More than two years after leaving office, former Mayor Rudolph Giuliani (search) will testify before the Sept. 11 commission (search) next week in an appearance that could put him in the awkward position of criticizing fellow Republicans in the Bush administration just as he is seeking a more prominent role in the party.

For instance, Giuliani will probably be asked by the commissioners whether the city was aware that President Bush had reviewed an intelligence briefing a month before the attacks that said terrorists might be casing buildings in New York.

"His heroic status will give him a nice welcome and respect, but I see the commission as digging for all the truths they can," said Douglas Muzzio, a public policy professor at Baruch College. "I don't see them softballing him."

He will appear before the panel on Wednesday, just a few miles from ground zero.

For most of his political career, Giuliani has been a maverick, breaking ranks with the Republican Party when he saw fit. But since the World Trade Center (search) attack, he has become one of the party's most dependable fund-raisers, relentless campaigners and vocal supporters of the Bush administration.

Observers say that Giuliani, 59, needs the party as much as the party needs him and cannot afford to alienate the GOP leadership with his testimony — if he is interested in running for office again, or winning the keynote speaker slot at the Republican National Convention (search) this summer in New York, or perhaps getting a position in a second-term Bush Cabinet.

"The bottom line is he doesn't want to burn bridges, either in his consulting work or as a future politician," said Mike Paul, a political analyst and former Giuliani aide.

Giuliani has said he may get back into politics in 2006 with either a run for governor or for the Senate against Democratic incumbent Hillary Rodham Clinton. While battling prostate cancer, Giuliani dropped out of the 2000 Senate race won by the former first lady.

Giuliani declined to be interviewed for this article but told The Associated Press last month that he had not seen or heard any intelligence that could have prompted the government to react differently before Sept. 11.

"When a horrible thing happens, then you go back and — with the benefit of hindsight — you see something three or four months earlier that alerted you to it," he said. "But, so far, I haven't seen anything that would have created that kind of alert."

Immediately after the Sept. 11 attacks, Giuliani became one of America's most recognizable figures, hailed for his calm and resolute leadership. Since then, however, he has been largely absent from the political fray he once reveled in as New York's famously cantankerous mayor.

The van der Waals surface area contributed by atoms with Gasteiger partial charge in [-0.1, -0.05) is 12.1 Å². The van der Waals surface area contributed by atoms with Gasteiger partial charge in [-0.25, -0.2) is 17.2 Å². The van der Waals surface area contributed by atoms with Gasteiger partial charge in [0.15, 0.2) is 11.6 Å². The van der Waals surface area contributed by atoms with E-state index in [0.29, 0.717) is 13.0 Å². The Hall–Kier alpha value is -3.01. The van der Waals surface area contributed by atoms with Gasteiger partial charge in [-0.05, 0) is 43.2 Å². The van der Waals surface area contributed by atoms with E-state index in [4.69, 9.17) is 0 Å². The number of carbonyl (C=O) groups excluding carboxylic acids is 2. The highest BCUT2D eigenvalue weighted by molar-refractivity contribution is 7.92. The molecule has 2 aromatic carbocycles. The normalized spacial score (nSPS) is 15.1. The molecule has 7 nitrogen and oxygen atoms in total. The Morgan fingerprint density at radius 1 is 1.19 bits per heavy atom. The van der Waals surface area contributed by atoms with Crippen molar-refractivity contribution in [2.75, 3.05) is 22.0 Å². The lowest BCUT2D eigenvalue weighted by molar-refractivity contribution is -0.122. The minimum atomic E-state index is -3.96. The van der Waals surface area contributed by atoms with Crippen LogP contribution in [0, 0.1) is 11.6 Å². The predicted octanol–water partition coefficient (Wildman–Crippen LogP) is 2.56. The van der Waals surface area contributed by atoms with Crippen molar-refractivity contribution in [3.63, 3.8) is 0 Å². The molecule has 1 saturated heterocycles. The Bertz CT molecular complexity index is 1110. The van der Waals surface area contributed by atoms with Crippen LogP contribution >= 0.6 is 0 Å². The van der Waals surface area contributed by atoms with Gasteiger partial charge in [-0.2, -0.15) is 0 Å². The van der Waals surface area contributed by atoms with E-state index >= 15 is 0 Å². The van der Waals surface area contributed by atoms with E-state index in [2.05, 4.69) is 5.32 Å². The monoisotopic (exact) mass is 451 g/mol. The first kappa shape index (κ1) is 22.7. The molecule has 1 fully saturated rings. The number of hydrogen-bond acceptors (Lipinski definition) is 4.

Some of his exile has been self-imposed, though a good part of his battle with irrelevance is what happens to any politician without portfolio.

When Giuliani suggested that the entire trade center site be set aside as a giant memorial, for example, he was ignored. And on the eve of the second anniversary of the attacks, when he derided plans for the Freedom Tower (search) and other office buildings at the site, his opinion did not change anyone's plans.

Nevertheless, he has kept busy.

His consulting firm, Giuliani Partners, has struck deals with corporate entities as various as the National Thoroughbred Racing Association (search), WorldCom, the makers of OxyContin and the owners of the Indian Point nuclear power plants.

He has received an honorary knighthood from the queen of England, been inducted into the Port Wine Brotherhood (search) in Portugal and, closer to home, has had students turn their backs on him during a commencement address at Syracuse University.

He has been escorted by armed guards through the streets of Mexico City while trying to come up with ways to reduce crime there (leading to the newspaper headline, "Giuliani Patrols, Guarded by 400").

He has made dozens of campaign commercials and speeches for candidates around the country, appeared in the Adam Sandler movie "Anger Management" and claimed not to have bothered watching a made-for-TV movie about his life, starring James Woods.

He has advised the governments of Colombia and Trinidad and Tobago on crime, and given paid speeches in places as small as Jackson, Tenn., and Sioux Falls, S.D.

And he also got married (after agreeing to pay his second wife more than $6.8 million), and wrote a book called "Leadership" that has sold more than 1 million copies.

And all of it is due to his leadership during a period most New Yorkers would rather forget, a period that transformed Giuliani from a lame-duck politician making headlines because of his marital woes to a status approaching secular sainthood. That status reached its pinnacle when he was named Time magazine's Person of the Year in 2001.

"Sept. 11 changed his entire positioning," Paul said. "It was like moving from a caterpillar to a butterfly."